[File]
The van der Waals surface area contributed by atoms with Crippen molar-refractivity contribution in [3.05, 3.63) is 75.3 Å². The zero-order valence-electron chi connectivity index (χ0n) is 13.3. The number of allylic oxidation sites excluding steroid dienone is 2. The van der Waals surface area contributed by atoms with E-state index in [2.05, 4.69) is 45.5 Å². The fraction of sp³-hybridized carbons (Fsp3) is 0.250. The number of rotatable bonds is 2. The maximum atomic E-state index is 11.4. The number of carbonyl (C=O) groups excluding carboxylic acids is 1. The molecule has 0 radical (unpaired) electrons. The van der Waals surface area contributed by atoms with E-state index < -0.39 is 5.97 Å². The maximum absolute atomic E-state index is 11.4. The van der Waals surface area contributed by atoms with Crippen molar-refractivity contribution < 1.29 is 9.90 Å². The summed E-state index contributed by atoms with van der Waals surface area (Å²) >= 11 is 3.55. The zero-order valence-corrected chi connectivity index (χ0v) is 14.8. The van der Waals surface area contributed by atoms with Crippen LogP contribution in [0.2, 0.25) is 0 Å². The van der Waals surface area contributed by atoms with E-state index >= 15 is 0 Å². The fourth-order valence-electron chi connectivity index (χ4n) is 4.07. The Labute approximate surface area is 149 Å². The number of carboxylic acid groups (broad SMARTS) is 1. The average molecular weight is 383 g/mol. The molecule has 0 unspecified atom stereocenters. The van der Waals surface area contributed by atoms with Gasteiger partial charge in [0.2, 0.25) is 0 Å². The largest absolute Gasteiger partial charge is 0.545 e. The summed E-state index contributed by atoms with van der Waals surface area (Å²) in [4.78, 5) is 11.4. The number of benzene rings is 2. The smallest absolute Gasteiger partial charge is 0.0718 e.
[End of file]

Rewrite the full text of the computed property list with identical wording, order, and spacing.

The van der Waals surface area contributed by atoms with Crippen molar-refractivity contribution in [3.05, 3.63) is 75.3 Å². The zero-order valence-electron chi connectivity index (χ0n) is 13.3. The number of allylic oxidation sites excluding steroid dienone is 2. The van der Waals surface area contributed by atoms with E-state index in [2.05, 4.69) is 45.5 Å². The fraction of sp³-hybridized carbons (Fsp3) is 0.250. The number of rotatable bonds is 2. The maximum atomic E-state index is 11.4. The number of carbonyl (C=O) groups excluding carboxylic acids is 1. The molecule has 0 radical (unpaired) electrons. The van der Waals surface area contributed by atoms with E-state index < -0.39 is 5.97 Å². The maximum absolute atomic E-state index is 11.4. The van der Waals surface area contributed by atoms with Crippen molar-refractivity contribution < 1.29 is 9.90 Å². The summed E-state index contributed by atoms with van der Waals surface area (Å²) >= 11 is 3.55. The zero-order valence-corrected chi connectivity index (χ0v) is 14.8. The van der Waals surface area contributed by atoms with Crippen LogP contribution in [0.2, 0.25) is 0 Å². The van der Waals surface area contributed by atoms with E-state index >= 15 is 0 Å². The fourth-order valence-electron chi connectivity index (χ4n) is 4.07. The Labute approximate surface area is 149 Å². The number of carboxylic acid groups (broad SMARTS) is 1. The average molecular weight is 383 g/mol. The molecule has 0 unspecified atom stereocenters. The van der Waals surface area contributed by atoms with Gasteiger partial charge in [0.2, 0.25) is 0 Å². The largest absolute Gasteiger partial charge is 0.545 e. The summed E-state index contributed by atoms with van der Waals surface area (Å²) in [4.78, 5) is 11.4. The number of benzene rings is 2. The smallest absolute Gasteiger partial charge is 0.0718 e.